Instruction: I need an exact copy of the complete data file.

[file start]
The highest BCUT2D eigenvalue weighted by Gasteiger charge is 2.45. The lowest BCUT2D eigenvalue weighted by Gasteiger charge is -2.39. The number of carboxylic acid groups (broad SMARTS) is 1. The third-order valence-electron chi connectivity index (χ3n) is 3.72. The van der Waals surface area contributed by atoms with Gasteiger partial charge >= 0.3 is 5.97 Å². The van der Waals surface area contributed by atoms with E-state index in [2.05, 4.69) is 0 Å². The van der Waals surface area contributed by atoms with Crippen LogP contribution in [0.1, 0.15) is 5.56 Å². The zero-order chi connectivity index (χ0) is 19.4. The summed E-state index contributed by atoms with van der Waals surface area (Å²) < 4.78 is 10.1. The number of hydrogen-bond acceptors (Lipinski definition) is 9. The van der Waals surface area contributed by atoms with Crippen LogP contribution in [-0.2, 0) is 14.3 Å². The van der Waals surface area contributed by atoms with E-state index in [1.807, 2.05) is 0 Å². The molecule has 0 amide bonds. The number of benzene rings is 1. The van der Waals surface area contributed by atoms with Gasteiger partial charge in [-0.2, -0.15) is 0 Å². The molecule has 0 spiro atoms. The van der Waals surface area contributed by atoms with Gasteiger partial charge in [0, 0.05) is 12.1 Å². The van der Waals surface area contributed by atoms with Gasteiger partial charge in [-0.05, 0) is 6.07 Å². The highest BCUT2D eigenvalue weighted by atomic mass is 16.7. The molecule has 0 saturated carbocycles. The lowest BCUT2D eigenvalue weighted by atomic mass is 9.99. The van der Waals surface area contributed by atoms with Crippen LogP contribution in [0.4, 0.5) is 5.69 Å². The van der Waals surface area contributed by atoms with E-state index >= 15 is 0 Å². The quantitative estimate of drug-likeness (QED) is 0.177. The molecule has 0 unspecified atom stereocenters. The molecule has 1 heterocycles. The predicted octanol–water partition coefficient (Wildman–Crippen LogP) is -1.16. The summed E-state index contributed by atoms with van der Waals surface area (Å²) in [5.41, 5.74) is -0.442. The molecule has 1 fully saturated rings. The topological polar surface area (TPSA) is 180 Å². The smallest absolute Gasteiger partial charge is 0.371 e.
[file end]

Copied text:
The highest BCUT2D eigenvalue weighted by Gasteiger charge is 2.45. The lowest BCUT2D eigenvalue weighted by Gasteiger charge is -2.39. The number of carboxylic acid groups (broad SMARTS) is 1. The third-order valence-electron chi connectivity index (χ3n) is 3.72. The van der Waals surface area contributed by atoms with Gasteiger partial charge >= 0.3 is 5.97 Å². The van der Waals surface area contributed by atoms with E-state index in [2.05, 4.69) is 0 Å². The van der Waals surface area contributed by atoms with Crippen LogP contribution in [0.1, 0.15) is 5.56 Å². The zero-order chi connectivity index (χ0) is 19.4. The summed E-state index contributed by atoms with van der Waals surface area (Å²) < 4.78 is 10.1. The number of hydrogen-bond acceptors (Lipinski definition) is 9. The van der Waals surface area contributed by atoms with Crippen LogP contribution in [-0.2, 0) is 14.3 Å². The van der Waals surface area contributed by atoms with E-state index in [1.807, 2.05) is 0 Å². The molecule has 0 amide bonds. The number of benzene rings is 1. The van der Waals surface area contributed by atoms with Gasteiger partial charge in [-0.2, -0.15) is 0 Å². The molecule has 0 spiro atoms. The van der Waals surface area contributed by atoms with Gasteiger partial charge in [0, 0.05) is 12.1 Å². The van der Waals surface area contributed by atoms with Gasteiger partial charge in [-0.05, 0) is 6.07 Å². The highest BCUT2D eigenvalue weighted by atomic mass is 16.7. The molecule has 0 saturated carbocycles. The lowest BCUT2D eigenvalue weighted by atomic mass is 9.99. The van der Waals surface area contributed by atoms with Crippen LogP contribution in [0.4, 0.5) is 5.69 Å². The van der Waals surface area contributed by atoms with E-state index >= 15 is 0 Å². The quantitative estimate of drug-likeness (QED) is 0.177. The molecule has 0 unspecified atom stereocenters. The molecule has 1 heterocycles. The predicted octanol–water partition coefficient (Wildman–Crippen LogP) is -1.16. The summed E-state index contributed by atoms with van der Waals surface area (Å²) in [5.41, 5.74) is -0.442. The molecule has 1 fully saturated rings. The topological polar surface area (TPSA) is 180 Å². The smallest absolute Gasteiger partial charge is 0.371 e.